Bonn, 27 February 2014 - International shark conservation has received a strong boost this month, with 9 of the 13 countries which gathered in Dubai for a training workshop signing the CMS Memorandum of Understanding (MOU) on the Conservation of Migratory Sharks.
The training workshop was organized by the International Fund for Animal Welfare (IFAW) Middle East from 17 – 20 February 2014 and was hosted by the United Arab Emirates in Dubai, with funding also coming from the European Commission’s contributions to CMS.
“The signing of the CMS Sharks MOU by nine Arab countries in Dubai is a strong signal which shows commitment and confidence in international cooperation to conserve migratory sharks. We hope this sets a good example for other countries in the world to do the same.” said Bradnee Chambers, Executive Secretary of CMS.
Action to help conserve sharks is urgently needed. According to a recent analysis carried out by the IUCN one quarter of the world’s 1,041 shark, skate, ray and chimaera species are threatened.
Representatives from 13 Arabic-speaking countries ranging from Mauritania through the Syrian Arab Republic to the Comoros attended the workshop, and nine of them - the Comoros, Egypt, Jordan, Libya, Mauritania, Sudan, the Syrian Arab Republic, the United Arab Emirates and Yemen signed the MOU. This brings the number of Signatories to 36 – 35 countries and the European Union (the full list of Signatories on the Sharks MOU website can be accessed by clicking here).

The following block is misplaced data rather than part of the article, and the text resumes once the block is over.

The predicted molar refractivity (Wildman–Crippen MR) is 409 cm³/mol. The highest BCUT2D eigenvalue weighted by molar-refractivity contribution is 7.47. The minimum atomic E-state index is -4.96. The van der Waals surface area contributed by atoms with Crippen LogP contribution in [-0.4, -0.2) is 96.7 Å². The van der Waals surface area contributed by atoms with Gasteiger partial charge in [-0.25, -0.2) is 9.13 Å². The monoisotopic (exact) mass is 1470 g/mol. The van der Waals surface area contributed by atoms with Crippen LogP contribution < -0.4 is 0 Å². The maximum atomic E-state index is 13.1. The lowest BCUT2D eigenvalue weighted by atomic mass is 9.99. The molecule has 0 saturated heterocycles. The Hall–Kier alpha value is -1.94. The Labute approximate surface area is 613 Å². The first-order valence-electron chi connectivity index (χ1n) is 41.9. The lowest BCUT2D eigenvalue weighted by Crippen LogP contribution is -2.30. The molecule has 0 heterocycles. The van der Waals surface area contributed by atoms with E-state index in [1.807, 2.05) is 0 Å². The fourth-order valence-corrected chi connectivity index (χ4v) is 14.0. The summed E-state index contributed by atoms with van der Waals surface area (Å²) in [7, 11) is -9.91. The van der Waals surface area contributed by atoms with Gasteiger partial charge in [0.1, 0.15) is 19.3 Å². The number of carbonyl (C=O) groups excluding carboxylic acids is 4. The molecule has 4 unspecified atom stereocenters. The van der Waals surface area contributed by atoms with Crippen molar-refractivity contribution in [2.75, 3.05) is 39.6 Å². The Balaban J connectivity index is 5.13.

Commenting on the extraordinary 33 per cent growth in the MOU’s membership, Melanie Virtue, Head of the Aquatic Species Team at the CMS Secretariat, said: “For many species of sharks time is running out and we need to act before their numbers face even further declines. The clear message being sent from the IFAW Dubai workshop is that Arab countries stand together to combat illegal international trade in endangered sharks and want to work together under the framework of the CMS Sharks MOU to protect these species that are so crucial for marine ecosystems and local economies”.
According to the United Nations Food and Agricultural Organization an estimated 0.6 million metric tons of shark have been caught every year for the last two decades and 26 to 73 million sharks are killed each year to support the global shark fin market (according to a study led by Shelley C. Clarke and published in 2006: “Global estimates of shark catches using trade records from commercial markets”). This figure, however, does not take into account the vast illegal, unreported and unregulated fishing of sharks.
Most sharks are long-living species which grow slowly, mature late and produce few young. These biological factors make sharks particularly vulnerable to overfishing and mean that populations will be slow to recover once depleted.
Egypt and Sudan also used the occasion of the workshop in Dubai to sign the CMS Memorandum of Understanding on the Conservation and Management of Marine Turtles and their Habitats of the Indian Ocean and South-East Asia (IOSEA), bringing the number of Signatories to that CMS instrument to 35. For further information on the IOSEA news, please see the IOSEA website.
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Last updated on 15 March 2014